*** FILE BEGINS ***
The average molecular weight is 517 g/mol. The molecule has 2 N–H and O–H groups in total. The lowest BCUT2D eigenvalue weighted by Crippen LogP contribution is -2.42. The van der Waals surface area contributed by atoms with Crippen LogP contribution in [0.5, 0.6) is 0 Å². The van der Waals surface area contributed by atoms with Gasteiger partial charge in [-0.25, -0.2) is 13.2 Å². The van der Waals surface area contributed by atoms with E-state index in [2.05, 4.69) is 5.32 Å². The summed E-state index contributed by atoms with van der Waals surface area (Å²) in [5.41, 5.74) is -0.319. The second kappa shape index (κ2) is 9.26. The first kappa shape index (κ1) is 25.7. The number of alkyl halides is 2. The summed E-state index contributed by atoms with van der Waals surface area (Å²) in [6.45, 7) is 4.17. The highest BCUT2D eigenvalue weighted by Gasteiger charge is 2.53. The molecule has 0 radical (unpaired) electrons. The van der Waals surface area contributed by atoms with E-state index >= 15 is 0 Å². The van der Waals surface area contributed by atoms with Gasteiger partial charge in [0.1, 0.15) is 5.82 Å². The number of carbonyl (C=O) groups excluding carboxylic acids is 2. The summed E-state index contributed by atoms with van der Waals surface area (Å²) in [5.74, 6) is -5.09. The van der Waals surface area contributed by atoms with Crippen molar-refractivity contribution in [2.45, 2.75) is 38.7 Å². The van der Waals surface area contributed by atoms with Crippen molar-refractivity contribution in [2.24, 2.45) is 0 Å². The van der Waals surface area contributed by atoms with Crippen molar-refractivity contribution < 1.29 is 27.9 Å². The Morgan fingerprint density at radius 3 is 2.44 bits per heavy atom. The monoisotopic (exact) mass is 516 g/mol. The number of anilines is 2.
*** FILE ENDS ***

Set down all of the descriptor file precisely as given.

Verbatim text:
The average molecular weight is 517 g/mol. The molecule has 2 N–H and O–H groups in total. The lowest BCUT2D eigenvalue weighted by Crippen LogP contribution is -2.42. The van der Waals surface area contributed by atoms with Crippen LogP contribution in [0.5, 0.6) is 0 Å². The van der Waals surface area contributed by atoms with Gasteiger partial charge in [-0.25, -0.2) is 13.2 Å². The van der Waals surface area contributed by atoms with E-state index in [2.05, 4.69) is 5.32 Å². The summed E-state index contributed by atoms with van der Waals surface area (Å²) in [5.41, 5.74) is -0.319. The second kappa shape index (κ2) is 9.26. The first kappa shape index (κ1) is 25.7. The number of alkyl halides is 2. The summed E-state index contributed by atoms with van der Waals surface area (Å²) in [6.45, 7) is 4.17. The highest BCUT2D eigenvalue weighted by Gasteiger charge is 2.53. The molecule has 0 radical (unpaired) electrons. The van der Waals surface area contributed by atoms with E-state index >= 15 is 0 Å². The van der Waals surface area contributed by atoms with Gasteiger partial charge in [0.1, 0.15) is 5.82 Å². The number of carbonyl (C=O) groups excluding carboxylic acids is 2. The summed E-state index contributed by atoms with van der Waals surface area (Å²) in [5.74, 6) is -5.09. The van der Waals surface area contributed by atoms with Crippen molar-refractivity contribution in [2.45, 2.75) is 38.7 Å². The van der Waals surface area contributed by atoms with Crippen molar-refractivity contribution in [2.24, 2.45) is 0 Å². The van der Waals surface area contributed by atoms with Crippen molar-refractivity contribution < 1.29 is 27.9 Å². The Morgan fingerprint density at radius 3 is 2.44 bits per heavy atom. The monoisotopic (exact) mass is 516 g/mol. The number of anilines is 2.